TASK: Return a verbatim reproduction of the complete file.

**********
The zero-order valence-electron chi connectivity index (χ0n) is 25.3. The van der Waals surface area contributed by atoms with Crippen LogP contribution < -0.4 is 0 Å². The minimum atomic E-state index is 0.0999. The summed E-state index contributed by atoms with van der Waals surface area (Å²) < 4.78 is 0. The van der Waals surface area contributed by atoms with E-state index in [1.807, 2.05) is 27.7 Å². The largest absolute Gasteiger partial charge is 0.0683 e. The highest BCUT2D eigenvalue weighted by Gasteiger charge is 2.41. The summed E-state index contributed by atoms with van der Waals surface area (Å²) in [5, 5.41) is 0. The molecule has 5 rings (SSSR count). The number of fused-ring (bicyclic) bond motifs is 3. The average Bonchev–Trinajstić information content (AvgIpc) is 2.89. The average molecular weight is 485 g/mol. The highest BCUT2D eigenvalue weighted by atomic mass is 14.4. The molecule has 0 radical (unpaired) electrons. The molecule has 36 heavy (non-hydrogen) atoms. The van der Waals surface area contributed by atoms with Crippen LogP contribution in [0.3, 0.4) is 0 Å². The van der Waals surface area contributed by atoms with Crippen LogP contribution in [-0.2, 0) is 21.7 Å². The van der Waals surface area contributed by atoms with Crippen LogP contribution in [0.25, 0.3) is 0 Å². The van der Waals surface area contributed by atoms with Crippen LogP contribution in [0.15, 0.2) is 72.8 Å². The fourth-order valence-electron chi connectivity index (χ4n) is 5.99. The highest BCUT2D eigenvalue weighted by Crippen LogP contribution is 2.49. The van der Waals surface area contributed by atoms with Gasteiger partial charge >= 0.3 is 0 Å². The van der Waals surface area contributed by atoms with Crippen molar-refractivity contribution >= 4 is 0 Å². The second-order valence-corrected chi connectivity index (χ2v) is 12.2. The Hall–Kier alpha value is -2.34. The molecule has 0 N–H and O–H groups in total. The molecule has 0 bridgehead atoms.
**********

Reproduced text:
The zero-order valence-electron chi connectivity index (χ0n) is 25.3. The van der Waals surface area contributed by atoms with Crippen LogP contribution < -0.4 is 0 Å². The minimum atomic E-state index is 0.0999. The summed E-state index contributed by atoms with van der Waals surface area (Å²) < 4.78 is 0. The van der Waals surface area contributed by atoms with E-state index in [1.807, 2.05) is 27.7 Å². The largest absolute Gasteiger partial charge is 0.0683 e. The highest BCUT2D eigenvalue weighted by Gasteiger charge is 2.41. The summed E-state index contributed by atoms with van der Waals surface area (Å²) in [5, 5.41) is 0. The molecule has 5 rings (SSSR count). The number of fused-ring (bicyclic) bond motifs is 3. The average Bonchev–Trinajstić information content (AvgIpc) is 2.89. The average molecular weight is 485 g/mol. The highest BCUT2D eigenvalue weighted by atomic mass is 14.4. The molecule has 0 radical (unpaired) electrons. The molecule has 36 heavy (non-hydrogen) atoms. The van der Waals surface area contributed by atoms with Crippen LogP contribution in [0.3, 0.4) is 0 Å². The van der Waals surface area contributed by atoms with Crippen LogP contribution in [-0.2, 0) is 21.7 Å². The van der Waals surface area contributed by atoms with Crippen LogP contribution in [0.25, 0.3) is 0 Å². The van der Waals surface area contributed by atoms with Crippen LogP contribution in [0.15, 0.2) is 72.8 Å². The fourth-order valence-electron chi connectivity index (χ4n) is 5.99. The highest BCUT2D eigenvalue weighted by Crippen LogP contribution is 2.49. The van der Waals surface area contributed by atoms with Gasteiger partial charge >= 0.3 is 0 Å². The van der Waals surface area contributed by atoms with Crippen molar-refractivity contribution >= 4 is 0 Å². The second-order valence-corrected chi connectivity index (χ2v) is 12.2. The Hall–Kier alpha value is -2.34. The molecule has 0 N–H and O–H groups in total. The molecule has 0 bridgehead atoms.